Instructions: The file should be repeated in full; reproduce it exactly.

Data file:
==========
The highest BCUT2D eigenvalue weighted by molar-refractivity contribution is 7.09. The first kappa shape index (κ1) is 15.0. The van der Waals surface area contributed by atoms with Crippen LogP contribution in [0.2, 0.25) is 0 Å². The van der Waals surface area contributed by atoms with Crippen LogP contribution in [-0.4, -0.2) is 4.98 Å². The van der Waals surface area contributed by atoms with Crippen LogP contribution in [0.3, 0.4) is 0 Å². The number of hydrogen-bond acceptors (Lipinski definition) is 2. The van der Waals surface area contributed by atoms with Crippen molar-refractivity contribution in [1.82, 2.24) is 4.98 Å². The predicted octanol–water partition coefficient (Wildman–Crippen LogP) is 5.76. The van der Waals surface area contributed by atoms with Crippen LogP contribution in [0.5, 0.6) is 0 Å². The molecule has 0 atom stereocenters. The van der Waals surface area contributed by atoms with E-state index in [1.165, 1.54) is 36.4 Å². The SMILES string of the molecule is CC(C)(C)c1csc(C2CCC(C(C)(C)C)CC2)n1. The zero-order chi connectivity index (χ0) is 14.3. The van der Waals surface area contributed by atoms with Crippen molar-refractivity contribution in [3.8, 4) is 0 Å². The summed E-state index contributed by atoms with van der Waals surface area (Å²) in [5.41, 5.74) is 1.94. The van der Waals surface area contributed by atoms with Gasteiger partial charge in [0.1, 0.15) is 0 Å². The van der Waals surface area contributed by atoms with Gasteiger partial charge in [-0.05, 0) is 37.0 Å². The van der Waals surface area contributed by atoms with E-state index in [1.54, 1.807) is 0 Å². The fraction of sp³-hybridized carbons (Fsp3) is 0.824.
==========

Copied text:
The highest BCUT2D eigenvalue weighted by molar-refractivity contribution is 7.09. The first kappa shape index (κ1) is 15.0. The van der Waals surface area contributed by atoms with Crippen LogP contribution in [0.2, 0.25) is 0 Å². The van der Waals surface area contributed by atoms with Crippen LogP contribution in [-0.4, -0.2) is 4.98 Å². The van der Waals surface area contributed by atoms with Crippen LogP contribution in [0.3, 0.4) is 0 Å². The number of hydrogen-bond acceptors (Lipinski definition) is 2. The van der Waals surface area contributed by atoms with Crippen molar-refractivity contribution in [1.82, 2.24) is 4.98 Å². The predicted octanol–water partition coefficient (Wildman–Crippen LogP) is 5.76. The van der Waals surface area contributed by atoms with Crippen LogP contribution in [0.5, 0.6) is 0 Å². The molecule has 0 atom stereocenters. The van der Waals surface area contributed by atoms with E-state index in [1.165, 1.54) is 36.4 Å². The SMILES string of the molecule is CC(C)(C)c1csc(C2CCC(C(C)(C)C)CC2)n1. The zero-order chi connectivity index (χ0) is 14.3. The van der Waals surface area contributed by atoms with Crippen molar-refractivity contribution in [3.8, 4) is 0 Å². The summed E-state index contributed by atoms with van der Waals surface area (Å²) in [5.41, 5.74) is 1.94. The van der Waals surface area contributed by atoms with Gasteiger partial charge in [0.1, 0.15) is 0 Å². The van der Waals surface area contributed by atoms with Gasteiger partial charge in [-0.05, 0) is 37.0 Å². The van der Waals surface area contributed by atoms with E-state index in [1.54, 1.807) is 0 Å². The fraction of sp³-hybridized carbons (Fsp3) is 0.824.